Influence of a dominant consumer species reverses at increased diversity

Margarita Brandt, Jon D. Witman, Angel I. Chiriboga

Producción científica: Contribución a una revistaArtículorevisión exhaustiva

18 Citas (Scopus)

Resumen

Theory and experiments indicate that changes in consumer diversity affect benthic community structure and ecosystem functioning. Although the effects of consumer diversity have been tested in the laboratory and the field, little is known about effects of consumer diversity in the subtidal zone, one of the largest marine habitats. We investigated the grazing effects of sea urchins on algal abundance and benthic community structure in a natural subtidal habitat of the Galápagos Islands. Three species of urchins (Eucidaris, Lytechinus, and Tripneustes) were manipulated in inclusion cages following a replacement design with three levels of species richness (one, two, and three species) with all possible twospecies urchin combinations. Identity was the main factor accounting for changes in the percentage of substrate grazed and benthic community structure. Two out of the three twospecies assemblages grazed more than expected, suggesting a richness effect, but analyses revealed that this increased grazing was due to a sampling effect of the largest and commercially valued urchin species, Tripneustes. Benthic community structure in treatments with Eucidaris, Lytechinus, and Tripneustes alone was significantly different at the end of the experiment, suggesting that resource use differentiation occurred. Communities in Tripneustes enclosures were characterized by abundant crustose coralline algae and grazed substrate, while those without it contained abundant green foliose algae (Ulva sp.). An unexpected emergent property of the system was that the most species-rich urchin assemblage underyielded, grazing less than any other assemblage with Tripneustes, effectively reversing its dominant influence observed in the two-species treatments. While further experiments are needed to discern the mechanisms of underyielding, it may be related to changing interspecific interactions as richness increases from two to three species or to density-dependent Tripneustes grazing. This study highlights the general importance of evaluating consumer richness effects across the entire range of species richness considered, as the performance of the most species-rich consumer assemblage could not be predicted by manipulations of intermediate levels of consumer species richness.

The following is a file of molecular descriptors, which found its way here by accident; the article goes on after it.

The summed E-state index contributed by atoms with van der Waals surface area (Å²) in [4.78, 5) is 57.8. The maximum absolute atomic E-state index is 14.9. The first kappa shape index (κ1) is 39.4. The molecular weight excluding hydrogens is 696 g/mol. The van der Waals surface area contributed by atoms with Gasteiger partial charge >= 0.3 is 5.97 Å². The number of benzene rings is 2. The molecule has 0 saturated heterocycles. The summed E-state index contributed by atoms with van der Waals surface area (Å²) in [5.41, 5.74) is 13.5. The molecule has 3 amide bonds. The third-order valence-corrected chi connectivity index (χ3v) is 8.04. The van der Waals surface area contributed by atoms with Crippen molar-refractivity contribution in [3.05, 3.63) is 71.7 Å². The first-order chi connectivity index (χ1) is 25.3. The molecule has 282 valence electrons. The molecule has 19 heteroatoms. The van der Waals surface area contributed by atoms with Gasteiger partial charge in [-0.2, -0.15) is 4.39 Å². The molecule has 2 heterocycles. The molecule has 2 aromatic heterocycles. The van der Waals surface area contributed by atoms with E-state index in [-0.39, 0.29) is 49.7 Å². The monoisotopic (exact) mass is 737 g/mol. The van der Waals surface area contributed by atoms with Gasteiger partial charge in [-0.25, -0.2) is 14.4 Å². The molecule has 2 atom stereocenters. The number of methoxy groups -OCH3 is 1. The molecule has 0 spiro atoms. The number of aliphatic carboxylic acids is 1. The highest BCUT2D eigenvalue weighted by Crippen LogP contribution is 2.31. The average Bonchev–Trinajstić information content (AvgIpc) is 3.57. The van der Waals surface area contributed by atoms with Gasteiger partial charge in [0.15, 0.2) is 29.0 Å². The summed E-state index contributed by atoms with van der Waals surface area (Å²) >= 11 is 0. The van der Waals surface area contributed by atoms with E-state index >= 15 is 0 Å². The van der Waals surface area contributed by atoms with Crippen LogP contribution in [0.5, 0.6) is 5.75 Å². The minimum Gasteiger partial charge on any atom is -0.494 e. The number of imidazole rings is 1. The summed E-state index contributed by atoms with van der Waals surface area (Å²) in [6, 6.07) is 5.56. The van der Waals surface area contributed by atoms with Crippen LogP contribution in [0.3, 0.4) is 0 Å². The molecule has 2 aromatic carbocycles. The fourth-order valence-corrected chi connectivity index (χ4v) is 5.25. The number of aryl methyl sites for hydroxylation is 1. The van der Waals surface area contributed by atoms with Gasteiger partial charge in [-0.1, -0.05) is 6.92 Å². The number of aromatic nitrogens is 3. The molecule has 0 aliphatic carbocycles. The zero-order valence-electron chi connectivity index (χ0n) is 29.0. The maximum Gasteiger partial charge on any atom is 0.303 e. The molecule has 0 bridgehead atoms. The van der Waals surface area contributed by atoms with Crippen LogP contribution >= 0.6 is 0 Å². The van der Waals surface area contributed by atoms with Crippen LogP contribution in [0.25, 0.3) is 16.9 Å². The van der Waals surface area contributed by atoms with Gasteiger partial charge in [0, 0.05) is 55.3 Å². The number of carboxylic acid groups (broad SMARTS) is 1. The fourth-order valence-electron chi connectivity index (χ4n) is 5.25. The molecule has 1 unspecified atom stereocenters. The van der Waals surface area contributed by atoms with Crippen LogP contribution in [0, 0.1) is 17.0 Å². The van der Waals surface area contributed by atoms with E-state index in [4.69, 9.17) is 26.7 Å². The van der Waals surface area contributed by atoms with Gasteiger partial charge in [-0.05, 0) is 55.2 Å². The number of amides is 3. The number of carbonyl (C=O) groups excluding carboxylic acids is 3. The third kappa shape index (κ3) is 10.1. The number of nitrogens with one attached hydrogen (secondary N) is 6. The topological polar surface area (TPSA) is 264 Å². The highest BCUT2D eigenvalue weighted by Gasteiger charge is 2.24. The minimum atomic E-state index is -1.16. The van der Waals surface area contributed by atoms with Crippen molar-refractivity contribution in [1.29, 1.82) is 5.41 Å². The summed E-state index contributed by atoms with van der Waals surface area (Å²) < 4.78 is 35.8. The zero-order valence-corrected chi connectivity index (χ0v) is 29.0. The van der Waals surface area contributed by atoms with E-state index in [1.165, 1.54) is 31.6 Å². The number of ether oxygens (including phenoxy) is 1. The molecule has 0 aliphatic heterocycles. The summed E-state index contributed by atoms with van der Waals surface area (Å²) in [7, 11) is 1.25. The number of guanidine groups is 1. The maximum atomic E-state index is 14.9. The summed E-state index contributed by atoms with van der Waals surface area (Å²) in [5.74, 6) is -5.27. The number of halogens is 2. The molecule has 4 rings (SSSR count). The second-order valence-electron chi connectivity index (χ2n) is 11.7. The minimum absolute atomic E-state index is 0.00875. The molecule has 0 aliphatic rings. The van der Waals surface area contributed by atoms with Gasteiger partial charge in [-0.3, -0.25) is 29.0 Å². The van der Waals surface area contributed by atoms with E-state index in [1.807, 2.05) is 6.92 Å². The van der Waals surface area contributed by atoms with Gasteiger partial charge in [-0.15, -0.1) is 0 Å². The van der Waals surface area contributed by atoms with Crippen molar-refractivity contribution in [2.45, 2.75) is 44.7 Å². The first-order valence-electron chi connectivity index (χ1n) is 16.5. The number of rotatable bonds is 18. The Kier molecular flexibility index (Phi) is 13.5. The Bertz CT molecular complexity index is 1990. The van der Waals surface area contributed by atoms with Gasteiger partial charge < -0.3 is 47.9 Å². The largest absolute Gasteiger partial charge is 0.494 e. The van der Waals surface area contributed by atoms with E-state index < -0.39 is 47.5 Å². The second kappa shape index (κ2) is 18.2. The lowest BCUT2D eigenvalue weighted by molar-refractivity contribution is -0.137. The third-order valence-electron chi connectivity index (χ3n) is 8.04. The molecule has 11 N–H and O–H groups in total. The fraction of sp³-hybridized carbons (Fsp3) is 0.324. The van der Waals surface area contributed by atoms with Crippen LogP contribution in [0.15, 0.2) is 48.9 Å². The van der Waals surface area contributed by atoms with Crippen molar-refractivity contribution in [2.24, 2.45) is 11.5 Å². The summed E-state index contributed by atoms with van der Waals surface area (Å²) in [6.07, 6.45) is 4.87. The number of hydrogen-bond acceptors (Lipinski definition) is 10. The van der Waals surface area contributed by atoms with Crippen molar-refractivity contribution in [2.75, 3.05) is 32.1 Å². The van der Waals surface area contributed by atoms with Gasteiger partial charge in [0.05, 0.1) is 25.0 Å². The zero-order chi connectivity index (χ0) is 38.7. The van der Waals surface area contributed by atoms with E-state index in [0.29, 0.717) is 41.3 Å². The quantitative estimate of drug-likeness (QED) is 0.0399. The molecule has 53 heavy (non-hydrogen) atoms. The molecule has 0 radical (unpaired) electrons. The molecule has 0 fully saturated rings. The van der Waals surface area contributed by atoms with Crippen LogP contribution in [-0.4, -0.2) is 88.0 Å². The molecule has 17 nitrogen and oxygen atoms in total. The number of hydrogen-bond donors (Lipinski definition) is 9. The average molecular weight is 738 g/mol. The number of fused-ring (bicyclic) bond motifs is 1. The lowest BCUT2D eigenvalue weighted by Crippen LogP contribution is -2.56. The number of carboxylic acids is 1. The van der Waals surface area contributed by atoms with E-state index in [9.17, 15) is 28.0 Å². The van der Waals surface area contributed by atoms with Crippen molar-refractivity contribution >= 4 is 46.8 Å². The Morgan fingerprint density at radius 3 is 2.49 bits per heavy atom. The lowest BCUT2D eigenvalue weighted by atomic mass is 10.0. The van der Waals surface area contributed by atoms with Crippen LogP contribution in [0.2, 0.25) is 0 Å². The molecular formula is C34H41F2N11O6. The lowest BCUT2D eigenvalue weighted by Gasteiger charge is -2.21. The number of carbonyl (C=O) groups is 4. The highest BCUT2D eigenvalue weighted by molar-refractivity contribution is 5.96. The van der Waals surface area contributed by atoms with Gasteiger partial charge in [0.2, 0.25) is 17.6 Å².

Idioma originalInglés
Páginas (desde-hasta)868-878
Número de páginas11
PublicaciónEcology
Volumen93
N.º4
DOI
EstadoPublicada - abr. 2012
Publicado de forma externa

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